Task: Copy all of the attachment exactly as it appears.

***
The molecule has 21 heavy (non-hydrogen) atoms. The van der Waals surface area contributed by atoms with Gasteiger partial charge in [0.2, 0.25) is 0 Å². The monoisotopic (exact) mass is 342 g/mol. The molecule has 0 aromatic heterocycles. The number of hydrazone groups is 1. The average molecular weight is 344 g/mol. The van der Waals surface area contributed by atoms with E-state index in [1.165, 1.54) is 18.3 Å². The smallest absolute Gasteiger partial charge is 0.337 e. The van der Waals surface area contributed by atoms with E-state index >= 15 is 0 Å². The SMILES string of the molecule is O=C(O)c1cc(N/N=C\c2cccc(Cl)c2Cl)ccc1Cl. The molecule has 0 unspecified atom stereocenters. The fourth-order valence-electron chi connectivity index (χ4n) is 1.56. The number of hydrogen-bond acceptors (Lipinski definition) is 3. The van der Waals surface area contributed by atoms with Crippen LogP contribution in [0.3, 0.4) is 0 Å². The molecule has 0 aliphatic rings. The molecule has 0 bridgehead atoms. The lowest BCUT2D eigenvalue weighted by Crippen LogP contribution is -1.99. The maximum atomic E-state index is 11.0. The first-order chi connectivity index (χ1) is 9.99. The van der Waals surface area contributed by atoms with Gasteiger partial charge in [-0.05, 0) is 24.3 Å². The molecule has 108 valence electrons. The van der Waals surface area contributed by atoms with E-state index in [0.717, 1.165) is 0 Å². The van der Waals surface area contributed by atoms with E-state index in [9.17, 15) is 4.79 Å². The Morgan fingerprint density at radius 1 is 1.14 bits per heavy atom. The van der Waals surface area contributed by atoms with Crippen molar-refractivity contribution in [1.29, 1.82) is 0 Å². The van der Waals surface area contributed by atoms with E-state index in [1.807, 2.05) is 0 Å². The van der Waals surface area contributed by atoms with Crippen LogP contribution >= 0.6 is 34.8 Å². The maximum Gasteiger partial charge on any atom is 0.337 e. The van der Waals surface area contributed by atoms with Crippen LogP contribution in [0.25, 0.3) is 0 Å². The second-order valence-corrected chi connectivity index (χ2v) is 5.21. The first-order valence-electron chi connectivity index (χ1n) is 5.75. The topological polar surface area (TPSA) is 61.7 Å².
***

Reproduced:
The molecule has 21 heavy (non-hydrogen) atoms. The van der Waals surface area contributed by atoms with Gasteiger partial charge in [0.2, 0.25) is 0 Å². The monoisotopic (exact) mass is 342 g/mol. The molecule has 0 aromatic heterocycles. The number of hydrazone groups is 1. The average molecular weight is 344 g/mol. The van der Waals surface area contributed by atoms with E-state index in [1.165, 1.54) is 18.3 Å². The smallest absolute Gasteiger partial charge is 0.337 e. The van der Waals surface area contributed by atoms with E-state index >= 15 is 0 Å². The SMILES string of the molecule is O=C(O)c1cc(N/N=C\c2cccc(Cl)c2Cl)ccc1Cl. The molecule has 0 unspecified atom stereocenters. The fourth-order valence-electron chi connectivity index (χ4n) is 1.56. The number of hydrogen-bond acceptors (Lipinski definition) is 3. The van der Waals surface area contributed by atoms with Crippen LogP contribution in [0.3, 0.4) is 0 Å². The molecule has 0 aliphatic rings. The molecule has 0 bridgehead atoms. The lowest BCUT2D eigenvalue weighted by Crippen LogP contribution is -1.99. The maximum atomic E-state index is 11.0. The first-order chi connectivity index (χ1) is 9.99. The van der Waals surface area contributed by atoms with Gasteiger partial charge in [-0.05, 0) is 24.3 Å². The molecule has 108 valence electrons. The van der Waals surface area contributed by atoms with E-state index in [0.717, 1.165) is 0 Å². The van der Waals surface area contributed by atoms with E-state index in [9.17, 15) is 4.79 Å². The Morgan fingerprint density at radius 1 is 1.14 bits per heavy atom. The van der Waals surface area contributed by atoms with Crippen molar-refractivity contribution in [1.29, 1.82) is 0 Å². The van der Waals surface area contributed by atoms with E-state index in [1.807, 2.05) is 0 Å². The van der Waals surface area contributed by atoms with Crippen LogP contribution >= 0.6 is 34.8 Å². The maximum Gasteiger partial charge on any atom is 0.337 e. The van der Waals surface area contributed by atoms with Crippen LogP contribution in [0.25, 0.3) is 0 Å². The second-order valence-corrected chi connectivity index (χ2v) is 5.21. The first-order valence-electron chi connectivity index (χ1n) is 5.75. The topological polar surface area (TPSA) is 61.7 Å².